Another of the stories centres around Enemy Ace. Do you know who Enemy Ace is? I’m not sure many people do, unless their names is Garth Ennis. The character was a German First World War pilot, who became popular in backup stories in Our Army At War in the 1960s, which were distinctive in telling the “other side” of the story with sympathy (the Ace himself, Hans von Hammer, was presented as an honourable and chivalric man). But this silent tale of an uneasy Christmas truce, created by John Byrne and Andy Kubert, doesn’t need you to know any of that at all: it gets across everything you’d need to understand it purely with its visuals and body language (von Hammer’s uniform helps here, of course).

Somewhat more rooted in the then-nascent post-Crisis continuity is the Wonder Woman story, written and (beautifully) drawn by Eric Shanower. If you weren’t already following George Perez’s Wonder Woman, which was around two years into its run at the time, you might not be familiar with the supporting characters that the story predominantly focuses on – I know I certainly wasn’t. But their relationship with Diana is well laid-out in the limited page space, and we’re also introduced to her afresh through the eyes of a visiting pastor suffering a crisis of faith.

The story itself is slight but there’s a strong understanding of the character, particularly with her declaration – delivered sadly, rather than as an heroic pronouncement – that “I believe in love and peace – to enjoy and truth…”

There’s also a Dave Gibbons-penned Batman story – again, a creator I wouldn’t have been aware of the significance of in 1989 – and a fairly straight-down-the-line, out of continuity Barry Allen Flash and Green Lantern story by Bill Messner-Loebs and Colleen Doran that certainly doesn’t require any prior knowledge (aside from helping you get the gag at the start of Ollie buying Hal Das Kapital every Christmas).

But the one that’s resonated the most through history – and is certainly the reason this comic is most commonly talked about – is the final story, a Deadman tale by Alan Brennert and Dick Giordano in which the ghostly hero bemoans his inability to enjoy a happy Christmas ever again, and the lack of appreciation he receives for the sacrifices he makes. He’s then met by a blonde woman who explains that “We don’t do it for the glory, we don’t do it for the recognition… we do it because it needs to be done. Because if we don’t, no-one else will. And we do it even if no-one knows what we’ve done. Even if no-one knows we exist.”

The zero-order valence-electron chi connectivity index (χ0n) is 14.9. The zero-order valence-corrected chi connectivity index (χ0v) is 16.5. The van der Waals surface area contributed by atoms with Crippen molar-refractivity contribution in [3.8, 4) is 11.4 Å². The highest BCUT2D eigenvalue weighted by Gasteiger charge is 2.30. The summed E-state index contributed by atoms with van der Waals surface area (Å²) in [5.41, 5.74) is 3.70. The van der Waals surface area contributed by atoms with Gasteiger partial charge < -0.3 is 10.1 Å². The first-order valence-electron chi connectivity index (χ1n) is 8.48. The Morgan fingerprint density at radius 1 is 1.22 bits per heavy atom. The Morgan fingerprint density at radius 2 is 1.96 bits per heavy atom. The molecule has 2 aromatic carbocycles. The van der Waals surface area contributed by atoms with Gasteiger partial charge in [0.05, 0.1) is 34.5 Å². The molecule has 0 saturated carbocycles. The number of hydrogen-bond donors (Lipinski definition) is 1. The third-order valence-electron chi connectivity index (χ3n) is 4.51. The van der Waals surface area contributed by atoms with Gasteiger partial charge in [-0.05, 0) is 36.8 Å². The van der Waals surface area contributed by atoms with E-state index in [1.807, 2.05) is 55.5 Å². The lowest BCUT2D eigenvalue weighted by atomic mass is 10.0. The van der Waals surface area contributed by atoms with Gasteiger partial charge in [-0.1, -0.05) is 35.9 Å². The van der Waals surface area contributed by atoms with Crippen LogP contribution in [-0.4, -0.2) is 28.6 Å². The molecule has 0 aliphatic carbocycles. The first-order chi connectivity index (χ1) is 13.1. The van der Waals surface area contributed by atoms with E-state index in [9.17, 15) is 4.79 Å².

If you didn’t already know, the girl disappears after declaring that her name is “Kara” – it’s an unusual, continuity-breaking appearance of the deceased (and written out of history) original Supergirl. If you don’t know this, then surely the story doesn’t have a lot of its power – but does it have any left at all? I’m not certain (and it’s hard for me to judge from the perspective of an enormous fan of Supergirl who is hugely moved by this appearance), but I think it does. I think the Deadman part of the story still works, and I think what “Kara” – even if she is a mysterious stranger, as she is here to Deadman – says is true.

Christmas With the Super-Heroes #2 is a remarkable comic, from a particularly fertile period of DC creativity. Reading it now, as a thirty-year fan of this universe and these characters, I get immense joy out of what it does with several of them – but I also know that it’s a comic that had stuck with me as a pre-teen, when I didn’t have pre-existing knowledge of half of what it was on about, because when I picked it up again as an adult every page was instantly familiar.

I had been able to read and enjoy it back then without any preconceptions, without worrying what else I needed to know about it – and that’s something that I think we can often forget how to do as adults. Maybe we’d enjoy comics a bit more if we let ourselves read them as kids sometimes.


Christmas with the Superheroes #2

by Paul Chadwick, Bill Messner-Loebs, Colleen Doran, John Byrne, Andy Kubert, Eric Shanower, Alan Brennert, Dick Giordano and more.

Published by DC Comics in 1989


Seb Patrick is a writer and editor from Liverpool who has written for sites including CBR and Den of Geek, and works as the web editor for the official Red Dwarf website – a role he has held since 2011. You can find his personal website here, and he’s found on twitter right here.